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COMMON ST. JOHNSWORT
Hypericum perforatum

Other Names | Origin & Distribution | Plant Description | Similar Species | Biology | Toxicity | Facts & Folklore

Common St. Johnswort stem in flower. Young common St. Johnswort plant. Common St. Johnswort leaves; note the transparent dots on the right leaf and black dots on the tip of the left leaf. Common St. Johnswort leaf; note that the leaf attaches directly to the stem. Close-up of a common St. Johnswort flower. Common St. Johnswort flowers.

Family: St. Johnswort Family (Hypericaceae)

Other Names: amber, eolaweed, goatweed, klamathweed, rosin-rose, tiptonweed.

Origin and Distribution: Common St. Johnswort is a European native that colonists brought with them when they immigrated to North America. It is now naturalized throughout the eastern half and the west coast of the United States. In Ohio, it is found throughout most of the state. The species grows in open areas such as pastures, open woods, roadsides, parking lots, and waste areas. It also appears in such disturbed sites as tree plantations, orchards, and agronomic fields that are not regularly cultivated. Common St. Johnswort grows best in sandy soil but it is also found in heavy soils. It usually occurs in dry habitats.

 

Plant Description: Common St. Johnswort is a perennial weed that has the general appearance of a shrubby herb with many woody stems covered with narrow leaves. It can be distinguished from other herbaceous shrubs by clear dots on its leaves that look like pin holes if the leaf is held up to a light. To distinguish it from other closely related species, look for yellow flowers with petals that are about 1/2 inch long and have black dots along the edge. Reproduction is mainly by seeds, but vegetative spread is possible by rhizomes.

  • Root system - Roots are slender, branched, brown, and very tough. The root system generally consists of a long taproot with shallow roots extending several inches from the crown.
  • Seedlings & Shoots - Seedlings consist of a slender, purple stem with 2 leaves, which have a powdery surface appearance and are unpleasant to taste.
  • Stems - Stems are smooth, upright, usually reddish, woody at the base, and grow up to 3 feet tall. Each plant is usually comprised of several stems with numerous branches.
  • Leaves - Common St. Johnswort leaves are between 1 to 2 inches long, elliptic, and opposite (2 leaves per node). Leaves lack leaf stalks (petioles), so they attach directly to the stem. Leaves are covered with small dots, visible with a hand lens when the leaf is held up to a light, that look like tiny perforations or pin holes.
  • Flowers - Flowers are less than 1 inch in diameter and have 5 yellow petals with black dots along the edge. About 25 to 100 flowers can be found in a broad clusters at the top of each stem.
  • Fruits & Seeds - The fruit is a pod with 3 parts, each filled with numerous dark brown seeds. Seeds are 1/16 inch long, cylindrical, dark brown, shiny, and have a pitted surface.
 
Similar Species: Common St. Johnswort can be distinguished from the more than 15 other Hypericum species found in Ohio by its yellow petals that have black dots on their edges.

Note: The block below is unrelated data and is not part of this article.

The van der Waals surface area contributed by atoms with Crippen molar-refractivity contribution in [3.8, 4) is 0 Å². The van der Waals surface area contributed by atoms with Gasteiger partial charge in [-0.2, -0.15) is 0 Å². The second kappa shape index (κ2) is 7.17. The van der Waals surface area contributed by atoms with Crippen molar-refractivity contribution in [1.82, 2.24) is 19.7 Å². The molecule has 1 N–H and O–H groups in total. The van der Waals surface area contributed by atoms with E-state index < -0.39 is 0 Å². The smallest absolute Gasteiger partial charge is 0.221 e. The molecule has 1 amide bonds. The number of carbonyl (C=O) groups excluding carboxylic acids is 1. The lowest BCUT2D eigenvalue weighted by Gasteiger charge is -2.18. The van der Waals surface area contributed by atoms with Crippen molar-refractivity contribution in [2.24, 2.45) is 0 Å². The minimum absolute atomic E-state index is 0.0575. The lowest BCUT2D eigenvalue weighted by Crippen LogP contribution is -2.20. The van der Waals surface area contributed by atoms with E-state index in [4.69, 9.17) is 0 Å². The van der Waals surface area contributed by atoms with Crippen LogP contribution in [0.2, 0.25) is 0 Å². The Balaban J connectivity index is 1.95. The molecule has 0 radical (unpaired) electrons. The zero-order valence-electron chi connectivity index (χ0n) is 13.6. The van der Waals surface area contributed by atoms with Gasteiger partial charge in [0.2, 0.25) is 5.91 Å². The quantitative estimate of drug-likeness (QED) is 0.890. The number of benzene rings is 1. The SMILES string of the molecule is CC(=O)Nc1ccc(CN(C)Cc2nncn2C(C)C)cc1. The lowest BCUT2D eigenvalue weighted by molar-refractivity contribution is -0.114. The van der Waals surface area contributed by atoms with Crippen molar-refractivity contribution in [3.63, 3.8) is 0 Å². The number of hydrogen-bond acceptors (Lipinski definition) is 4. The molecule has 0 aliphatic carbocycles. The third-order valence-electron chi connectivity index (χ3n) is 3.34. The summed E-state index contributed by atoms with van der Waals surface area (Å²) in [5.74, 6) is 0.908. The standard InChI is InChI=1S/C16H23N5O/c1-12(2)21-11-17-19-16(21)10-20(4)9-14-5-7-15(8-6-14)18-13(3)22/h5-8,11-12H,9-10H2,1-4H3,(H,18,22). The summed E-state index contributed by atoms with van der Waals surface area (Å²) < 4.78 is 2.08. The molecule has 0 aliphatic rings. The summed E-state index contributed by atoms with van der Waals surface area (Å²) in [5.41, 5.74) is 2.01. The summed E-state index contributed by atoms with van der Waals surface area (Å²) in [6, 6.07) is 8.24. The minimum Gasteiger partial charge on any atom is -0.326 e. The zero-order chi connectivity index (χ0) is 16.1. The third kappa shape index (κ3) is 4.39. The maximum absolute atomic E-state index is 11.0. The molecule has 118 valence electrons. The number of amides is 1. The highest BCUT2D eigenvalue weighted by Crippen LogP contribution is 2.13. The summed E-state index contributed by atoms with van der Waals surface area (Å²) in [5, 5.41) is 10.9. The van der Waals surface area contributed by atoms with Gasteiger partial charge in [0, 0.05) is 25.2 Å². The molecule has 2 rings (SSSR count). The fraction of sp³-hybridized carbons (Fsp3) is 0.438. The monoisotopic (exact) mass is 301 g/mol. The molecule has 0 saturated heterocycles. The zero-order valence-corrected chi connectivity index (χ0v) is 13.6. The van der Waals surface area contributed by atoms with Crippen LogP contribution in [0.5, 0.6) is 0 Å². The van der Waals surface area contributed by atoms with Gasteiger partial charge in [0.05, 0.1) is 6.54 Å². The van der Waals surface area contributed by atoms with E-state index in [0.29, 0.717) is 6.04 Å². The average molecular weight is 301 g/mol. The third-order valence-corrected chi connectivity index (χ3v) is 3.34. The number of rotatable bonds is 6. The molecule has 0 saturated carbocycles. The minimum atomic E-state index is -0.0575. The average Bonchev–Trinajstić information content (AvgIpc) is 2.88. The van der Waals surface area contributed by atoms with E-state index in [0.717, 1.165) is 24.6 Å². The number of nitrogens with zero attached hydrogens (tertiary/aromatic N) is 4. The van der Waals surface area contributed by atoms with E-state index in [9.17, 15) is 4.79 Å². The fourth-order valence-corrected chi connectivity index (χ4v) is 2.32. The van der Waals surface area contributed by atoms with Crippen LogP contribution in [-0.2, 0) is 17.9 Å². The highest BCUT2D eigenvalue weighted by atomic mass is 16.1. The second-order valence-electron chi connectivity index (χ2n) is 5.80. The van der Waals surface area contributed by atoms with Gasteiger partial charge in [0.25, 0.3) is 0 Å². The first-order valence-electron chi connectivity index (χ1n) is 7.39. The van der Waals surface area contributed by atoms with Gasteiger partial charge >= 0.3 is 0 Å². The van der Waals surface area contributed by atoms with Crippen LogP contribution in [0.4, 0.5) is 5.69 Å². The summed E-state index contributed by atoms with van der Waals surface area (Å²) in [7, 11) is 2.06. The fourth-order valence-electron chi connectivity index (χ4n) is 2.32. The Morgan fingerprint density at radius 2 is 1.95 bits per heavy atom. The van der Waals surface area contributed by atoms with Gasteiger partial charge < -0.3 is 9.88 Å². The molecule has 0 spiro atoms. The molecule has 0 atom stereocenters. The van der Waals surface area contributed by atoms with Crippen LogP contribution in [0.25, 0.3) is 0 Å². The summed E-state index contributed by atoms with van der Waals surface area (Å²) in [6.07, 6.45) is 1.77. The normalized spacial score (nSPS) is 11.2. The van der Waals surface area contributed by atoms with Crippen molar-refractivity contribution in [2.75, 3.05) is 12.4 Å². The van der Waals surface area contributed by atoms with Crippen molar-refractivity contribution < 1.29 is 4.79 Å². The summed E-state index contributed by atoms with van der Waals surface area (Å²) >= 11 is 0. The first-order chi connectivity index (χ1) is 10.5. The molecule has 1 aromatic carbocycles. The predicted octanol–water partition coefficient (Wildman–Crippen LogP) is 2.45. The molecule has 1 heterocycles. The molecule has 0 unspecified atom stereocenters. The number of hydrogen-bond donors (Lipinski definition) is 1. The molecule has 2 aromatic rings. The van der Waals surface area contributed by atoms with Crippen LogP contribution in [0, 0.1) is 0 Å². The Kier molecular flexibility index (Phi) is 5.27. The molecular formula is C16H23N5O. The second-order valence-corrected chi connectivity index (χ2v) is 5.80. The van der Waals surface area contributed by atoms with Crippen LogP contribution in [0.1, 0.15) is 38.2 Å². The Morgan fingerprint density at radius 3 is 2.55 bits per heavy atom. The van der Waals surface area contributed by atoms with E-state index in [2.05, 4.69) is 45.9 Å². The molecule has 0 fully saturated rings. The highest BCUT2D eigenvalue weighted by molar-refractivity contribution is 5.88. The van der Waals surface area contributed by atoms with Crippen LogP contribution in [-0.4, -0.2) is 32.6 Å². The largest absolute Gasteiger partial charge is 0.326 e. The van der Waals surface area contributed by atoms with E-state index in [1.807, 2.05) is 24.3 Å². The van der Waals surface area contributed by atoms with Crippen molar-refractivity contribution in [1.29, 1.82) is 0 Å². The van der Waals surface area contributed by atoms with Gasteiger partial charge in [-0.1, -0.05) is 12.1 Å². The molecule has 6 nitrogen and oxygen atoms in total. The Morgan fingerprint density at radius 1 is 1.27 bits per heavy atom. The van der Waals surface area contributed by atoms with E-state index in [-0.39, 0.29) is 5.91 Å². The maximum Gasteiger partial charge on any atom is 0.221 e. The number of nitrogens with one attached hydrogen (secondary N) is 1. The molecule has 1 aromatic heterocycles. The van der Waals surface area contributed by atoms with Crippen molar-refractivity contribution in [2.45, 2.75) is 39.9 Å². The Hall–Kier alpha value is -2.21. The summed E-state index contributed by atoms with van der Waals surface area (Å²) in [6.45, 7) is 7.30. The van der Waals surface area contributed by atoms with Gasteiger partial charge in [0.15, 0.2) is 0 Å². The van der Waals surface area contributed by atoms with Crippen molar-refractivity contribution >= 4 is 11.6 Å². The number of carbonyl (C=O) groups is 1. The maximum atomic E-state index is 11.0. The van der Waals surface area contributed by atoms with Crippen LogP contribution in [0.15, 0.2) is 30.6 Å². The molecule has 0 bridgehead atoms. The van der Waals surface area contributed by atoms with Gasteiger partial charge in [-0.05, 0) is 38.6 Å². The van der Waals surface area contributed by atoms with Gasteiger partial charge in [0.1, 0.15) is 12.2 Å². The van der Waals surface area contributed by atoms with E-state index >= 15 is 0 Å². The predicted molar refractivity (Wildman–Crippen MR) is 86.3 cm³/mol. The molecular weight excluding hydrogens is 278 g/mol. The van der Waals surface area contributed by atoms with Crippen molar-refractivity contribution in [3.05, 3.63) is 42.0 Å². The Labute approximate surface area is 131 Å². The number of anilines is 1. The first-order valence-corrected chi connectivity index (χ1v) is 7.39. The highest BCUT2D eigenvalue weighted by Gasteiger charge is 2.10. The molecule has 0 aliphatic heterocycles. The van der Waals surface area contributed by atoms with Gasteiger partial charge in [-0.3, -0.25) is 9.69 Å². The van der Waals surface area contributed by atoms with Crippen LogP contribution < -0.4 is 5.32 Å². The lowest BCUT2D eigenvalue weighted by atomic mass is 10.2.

Biology: Flowers appear in June to September. A single common St. Johnswort plant produces as many as 100,000 seeds per year. Seeds are wind dispersed or, because they have a gelatinous coating that becomes sticky when wet, they may adhere to animals, machinery, and other objects that can disperse them. If buried in soil, seeds survive up to 10 years. Hand pulling, digging, mowing, and fire are generally ineffective control measures. Common St. Johnswort is tolerant of many herbicides. Regular tillage is an effective control measure but it is not suitable for use on rangelands often infested by this weed. In its native Europe, there are nearly 40 known insect predators that help control common St. Johnswort. Studies have shown that some of these insects are useful as biological agents for long term control of common St. Johnswort in North America. Common St. Johnswort was a troublesome weed of pastures on the West Coast until the implementation of such biological control measures.
 

Toxicity: Although people differ in their sensitivity to the toxin in this weed, contact can cause second degree burns in some individuals. Ingesting common St. Johnswort causes animals to develop sensitivity to sunlight resulting in dermatitis. Symptoms range from redness and blistering of the skin to loss of hair. Animals with light-colored skin are especially sensitive. If enough of the plant is ingested, death may result. Animals generally do not relish common St. Johnswort, but they will eat it if more palatable herbage is not available. Because common St. Johnswort grows into dense patches that crowd out other species, there could be times when this weed is the only available forage in some pastures. Common St. Johnswort retains its toxic properties when dry, so animals can be affected by eating contaminated hay.
 

Facts and Folklore:
  • 'Hypericum' is Greek meaning 'over an apparition' referring to the ancient use of the herb to protect one from evil spirits.

  • The name 'perforatum' likely referred to the perforated look of the leaves.

  • The common name 'St. Johnswort' may be in reference to the time of flowering, which generally occurs around St. John the Baptist's Day (June 24).

  • In addition to many other medicinal properties, St. Johnswort is being studied as a possible treatment for AIDS. A chemical compound, called hypericin, isolated from leaves and flowers is capable of inactivating retroviruses such as Equine Infectious Anemia Virus (EIAV) and Human Immunodeficiency Virus (HIV).

  • An ointment of fresh common St. Johnswort flowers has been successfully tested as a treatment for first, second, and third degree burns.